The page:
Another cool aspect of this book is that just about all the chapters can be read independently of each other. They all deal with separate topics and McMahan's argumentation do not presuppose knowledge of arguments or information given in previous chapters.

The book's subtitle, "Problems at the Margins of Life" hints that the book covers the ethical issues of these kinds of killing: abortion, of animals, and euthanasia. The book is meant to be the first of a series on killing, later books will cover the ethics of killing in war and in self-defense.
Thoginn
Spoiler: The Ethics of Killing does find some abortion to be acceptable. This is probably the basis of most mainstream(i.e. simple) criticism of this work.

However, even for someone that disagrees with some of Jeff McMahan's positions, the Ethics of Killing is well written, and helps the reader, both professionals as well as students, gain a deeper, physical and metaphysical conception of what is wrong with killing. The writing style uses many examples that appeal to intuition, both positively and negatively, and appeals to which are used by McMahan to make sensible arguments.

This work, intended as the first part of a two part series on Killing, attempts to find exactly what is morally wrong with killing. One answer that is dealt with is what exactly is morally wrong with ending a life. McMahan attempts to resolve such fundamental questions by starting with a notable focus on identity. In identifying what is essentially 'us' as embodied minds, and not something simply biological, McMahan opens new considerations by which to explore the ethical issues in killing. Ultimately, McMahan succeeds in providing a well written examination, that, while can be questioned, must be taken seriously.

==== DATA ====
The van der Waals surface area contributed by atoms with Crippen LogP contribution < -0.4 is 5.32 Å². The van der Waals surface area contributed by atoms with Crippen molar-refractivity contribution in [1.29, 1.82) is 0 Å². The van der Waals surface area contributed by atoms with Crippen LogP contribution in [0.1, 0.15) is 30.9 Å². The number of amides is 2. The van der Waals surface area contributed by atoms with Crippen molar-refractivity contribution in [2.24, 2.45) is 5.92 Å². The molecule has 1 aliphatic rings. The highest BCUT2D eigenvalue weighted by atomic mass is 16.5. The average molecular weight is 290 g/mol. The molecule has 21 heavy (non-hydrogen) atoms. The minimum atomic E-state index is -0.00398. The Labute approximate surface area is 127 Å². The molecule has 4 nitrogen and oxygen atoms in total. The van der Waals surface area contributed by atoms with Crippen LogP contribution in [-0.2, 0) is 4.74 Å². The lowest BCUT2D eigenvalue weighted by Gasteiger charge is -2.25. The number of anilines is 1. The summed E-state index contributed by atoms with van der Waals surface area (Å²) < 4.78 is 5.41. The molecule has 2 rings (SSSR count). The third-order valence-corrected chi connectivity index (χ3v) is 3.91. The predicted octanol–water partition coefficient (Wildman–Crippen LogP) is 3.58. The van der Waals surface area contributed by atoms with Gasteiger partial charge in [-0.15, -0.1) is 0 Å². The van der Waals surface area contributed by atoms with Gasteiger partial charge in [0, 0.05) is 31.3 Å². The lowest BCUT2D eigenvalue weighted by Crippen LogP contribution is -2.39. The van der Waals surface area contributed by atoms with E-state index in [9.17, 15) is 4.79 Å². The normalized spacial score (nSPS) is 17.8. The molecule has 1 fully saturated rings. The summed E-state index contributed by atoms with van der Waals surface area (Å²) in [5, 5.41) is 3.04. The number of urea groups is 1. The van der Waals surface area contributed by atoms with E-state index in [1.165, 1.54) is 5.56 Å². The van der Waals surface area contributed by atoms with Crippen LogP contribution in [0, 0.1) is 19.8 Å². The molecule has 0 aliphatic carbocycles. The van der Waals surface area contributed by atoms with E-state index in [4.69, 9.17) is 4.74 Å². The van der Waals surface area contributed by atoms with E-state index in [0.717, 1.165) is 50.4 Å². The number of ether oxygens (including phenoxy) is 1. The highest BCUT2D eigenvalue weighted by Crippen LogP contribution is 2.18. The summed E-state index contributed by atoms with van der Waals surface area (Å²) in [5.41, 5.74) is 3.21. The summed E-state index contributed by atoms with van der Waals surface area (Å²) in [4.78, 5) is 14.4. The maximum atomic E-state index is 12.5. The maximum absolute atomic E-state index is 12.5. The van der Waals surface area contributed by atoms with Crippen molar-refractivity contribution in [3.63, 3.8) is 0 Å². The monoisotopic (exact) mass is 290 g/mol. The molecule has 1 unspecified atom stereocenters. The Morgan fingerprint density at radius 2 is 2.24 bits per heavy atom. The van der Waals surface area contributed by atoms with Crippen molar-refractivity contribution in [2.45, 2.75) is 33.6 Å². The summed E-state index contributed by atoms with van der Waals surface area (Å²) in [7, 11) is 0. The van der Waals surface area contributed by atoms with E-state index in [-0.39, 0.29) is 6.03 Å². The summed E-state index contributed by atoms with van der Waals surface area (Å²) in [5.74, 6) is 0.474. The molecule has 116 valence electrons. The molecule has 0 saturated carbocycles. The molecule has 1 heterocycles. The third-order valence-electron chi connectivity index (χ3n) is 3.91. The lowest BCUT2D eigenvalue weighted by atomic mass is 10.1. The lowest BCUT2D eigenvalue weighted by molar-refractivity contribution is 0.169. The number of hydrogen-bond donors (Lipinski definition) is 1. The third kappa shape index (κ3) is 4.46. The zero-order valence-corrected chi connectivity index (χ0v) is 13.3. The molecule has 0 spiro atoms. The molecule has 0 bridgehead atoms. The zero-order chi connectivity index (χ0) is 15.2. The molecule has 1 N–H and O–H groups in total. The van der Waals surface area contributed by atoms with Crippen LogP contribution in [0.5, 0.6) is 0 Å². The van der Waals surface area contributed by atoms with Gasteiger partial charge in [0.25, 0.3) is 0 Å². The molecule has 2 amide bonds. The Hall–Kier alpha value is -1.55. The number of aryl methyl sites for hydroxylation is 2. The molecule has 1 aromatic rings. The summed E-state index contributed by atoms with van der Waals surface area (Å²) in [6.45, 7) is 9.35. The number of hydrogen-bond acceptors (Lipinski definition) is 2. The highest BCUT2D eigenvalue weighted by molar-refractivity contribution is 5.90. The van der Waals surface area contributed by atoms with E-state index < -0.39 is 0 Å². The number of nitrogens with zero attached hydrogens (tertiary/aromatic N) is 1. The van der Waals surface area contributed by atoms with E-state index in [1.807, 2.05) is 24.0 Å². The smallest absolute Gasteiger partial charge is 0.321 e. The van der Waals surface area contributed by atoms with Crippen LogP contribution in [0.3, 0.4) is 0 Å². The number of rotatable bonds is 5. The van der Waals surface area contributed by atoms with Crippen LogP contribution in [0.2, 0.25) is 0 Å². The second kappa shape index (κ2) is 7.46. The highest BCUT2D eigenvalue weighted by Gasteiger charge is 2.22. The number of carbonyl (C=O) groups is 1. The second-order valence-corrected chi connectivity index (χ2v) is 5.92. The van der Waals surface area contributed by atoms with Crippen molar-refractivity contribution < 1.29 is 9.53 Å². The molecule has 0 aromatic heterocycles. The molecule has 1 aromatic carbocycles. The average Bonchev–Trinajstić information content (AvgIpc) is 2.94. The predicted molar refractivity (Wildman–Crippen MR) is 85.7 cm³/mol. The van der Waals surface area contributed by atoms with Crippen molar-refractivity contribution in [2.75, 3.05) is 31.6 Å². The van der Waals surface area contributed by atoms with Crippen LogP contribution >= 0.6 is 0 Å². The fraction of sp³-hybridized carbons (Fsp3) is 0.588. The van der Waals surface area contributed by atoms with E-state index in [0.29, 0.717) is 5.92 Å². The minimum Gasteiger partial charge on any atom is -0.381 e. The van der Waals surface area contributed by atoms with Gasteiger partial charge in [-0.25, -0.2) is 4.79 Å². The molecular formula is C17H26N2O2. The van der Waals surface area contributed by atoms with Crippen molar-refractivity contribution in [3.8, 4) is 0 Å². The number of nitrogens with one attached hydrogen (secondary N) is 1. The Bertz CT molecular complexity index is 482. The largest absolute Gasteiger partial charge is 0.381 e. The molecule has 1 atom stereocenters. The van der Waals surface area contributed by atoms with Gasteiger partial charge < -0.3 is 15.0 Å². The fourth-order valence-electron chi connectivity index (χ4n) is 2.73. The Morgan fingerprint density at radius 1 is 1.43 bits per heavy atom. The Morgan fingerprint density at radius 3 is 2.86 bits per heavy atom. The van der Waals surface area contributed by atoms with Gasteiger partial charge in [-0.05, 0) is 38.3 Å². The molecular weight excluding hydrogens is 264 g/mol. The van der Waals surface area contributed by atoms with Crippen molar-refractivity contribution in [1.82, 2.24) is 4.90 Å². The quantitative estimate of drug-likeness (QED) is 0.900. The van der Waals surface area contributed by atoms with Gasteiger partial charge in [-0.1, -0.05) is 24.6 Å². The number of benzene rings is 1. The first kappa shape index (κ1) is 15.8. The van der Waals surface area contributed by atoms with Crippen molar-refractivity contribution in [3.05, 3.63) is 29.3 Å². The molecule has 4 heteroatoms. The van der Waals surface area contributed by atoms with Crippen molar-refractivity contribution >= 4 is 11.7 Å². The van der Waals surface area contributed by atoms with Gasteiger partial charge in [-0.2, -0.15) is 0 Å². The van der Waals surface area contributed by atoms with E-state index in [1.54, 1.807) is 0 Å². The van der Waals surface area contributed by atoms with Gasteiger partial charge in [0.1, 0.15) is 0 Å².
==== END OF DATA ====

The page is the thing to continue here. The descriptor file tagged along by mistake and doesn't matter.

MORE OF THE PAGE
IWAS
I purchased this book for an independent study this summer, and it blew me away. By far, McMahan has the most fair and reasonable approach regarding this topic relative to similar authors.
Malann
This book delves deeply into issues of the highest importance, and it does so in an engaging, lucid, and accessible way. Both the philosopher and the intelligent layperson should gain a lot.

Fyi, towards the beginning there is a fair amount about the metaphysics of personal identity, but that material is both fascinating in itself and crucial to much of the ethics that follows.
Redfury
Prof. Jeff McMahan is a sine qua non of applied ethics -- which is further established by this rigorous, incisive book. Couched firmly in the analytic traditional, he meticulously teases apart issues in applied philosophy relating to death, while connecting them to undergirding normative and metaphysical theory.

He also writes clearly, resorting to jargon as little as possible. As a result, the book is accessible to many, in spite of the sophistication of its arguments, which makes it ideal at the graduate-level. As a grad student in Philosophy, I highly recommend "The Ethics of Killing".

The only negative aspect is that, because the book combined breadth with depth, there were parts where it seemed as if he had to pull back. (I have in mind parts having to do with personal identity -- which is a topic clearly worthy of multiple volumes itself). But I guess this is to be expected of a book this ambitious.
Vobei
This book is worth to buy. There are many good arguments inside and provides a good resource for philosophical research. Although it is not easy to read, it is truely helpful to clarify the problems of killing, letting die, the nature of a person, personal identity and moral concerns on embryos. This is really a good book in moral philosophy and metaphysics.